This Wednesday is the 50th anniversary of the “March on Washington for Jobs and Freedom” and Martin Luther King, Jr.’s famous “I Have a Dream” speech on the steps of the Lincoln Memorial.
This weekend, I took my 5-month old son down to the new King memorial near the National Mall and we briefly heard his son speaking. We walked around the Tidal Basin and back up to the Lincoln Memorial and looked out over the reflecting pond which on that day was filled with hundreds of thousands of protesters.
I kept thinking, “what would I march for?” What do I care deeply enough about to have my son carry on that legacy? I don’t mean just clicking “Like” on Facebook or holding a sign at a rally, but what would I care so deeply about that I would sacrifice everything for that cause.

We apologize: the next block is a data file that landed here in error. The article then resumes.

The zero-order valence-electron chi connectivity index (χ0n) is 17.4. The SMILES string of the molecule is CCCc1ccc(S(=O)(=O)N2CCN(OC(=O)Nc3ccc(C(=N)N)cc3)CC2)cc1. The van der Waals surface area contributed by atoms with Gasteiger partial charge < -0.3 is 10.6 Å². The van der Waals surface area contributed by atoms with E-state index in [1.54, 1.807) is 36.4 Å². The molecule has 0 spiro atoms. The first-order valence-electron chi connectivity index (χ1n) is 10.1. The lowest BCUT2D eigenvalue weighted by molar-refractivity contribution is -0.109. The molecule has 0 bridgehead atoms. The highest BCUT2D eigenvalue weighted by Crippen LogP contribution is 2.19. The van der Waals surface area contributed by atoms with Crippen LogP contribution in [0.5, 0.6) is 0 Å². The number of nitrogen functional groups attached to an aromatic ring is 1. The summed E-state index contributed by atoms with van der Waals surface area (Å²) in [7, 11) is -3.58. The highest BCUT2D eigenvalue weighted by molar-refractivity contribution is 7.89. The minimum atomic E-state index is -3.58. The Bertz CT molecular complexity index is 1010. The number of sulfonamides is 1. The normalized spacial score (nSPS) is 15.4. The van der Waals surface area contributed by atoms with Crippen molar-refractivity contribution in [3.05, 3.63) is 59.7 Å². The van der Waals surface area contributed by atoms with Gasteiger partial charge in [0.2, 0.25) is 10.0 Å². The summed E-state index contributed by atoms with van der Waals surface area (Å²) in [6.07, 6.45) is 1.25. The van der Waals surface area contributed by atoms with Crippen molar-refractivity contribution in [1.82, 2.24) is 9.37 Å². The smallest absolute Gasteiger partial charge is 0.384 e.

There is no right answer to that question. Each of us has to decide what matters and what we will care enough about to make that a change. Even if we fail, we fail at our own task.
In the Bhagavad Gita, Krishna says to Arjuna:
It is better to do your own duty badly, than to perfectly to another’s; you are safe from harm when you do what you should be doing. (Mitchell, p.68 3:35)What is that duty? How do I know what that duty is? Arjuna keeps asking this of Krishna and while he gives many answers over the next fifteen chapters, essentially it keeps coming back to this same theme of “doing your own duty.”
So as we celebrate the stand that so many people took for civil rights and the struggle that still continues today, it is worth pausing and asking, what is my duty? What would I march for?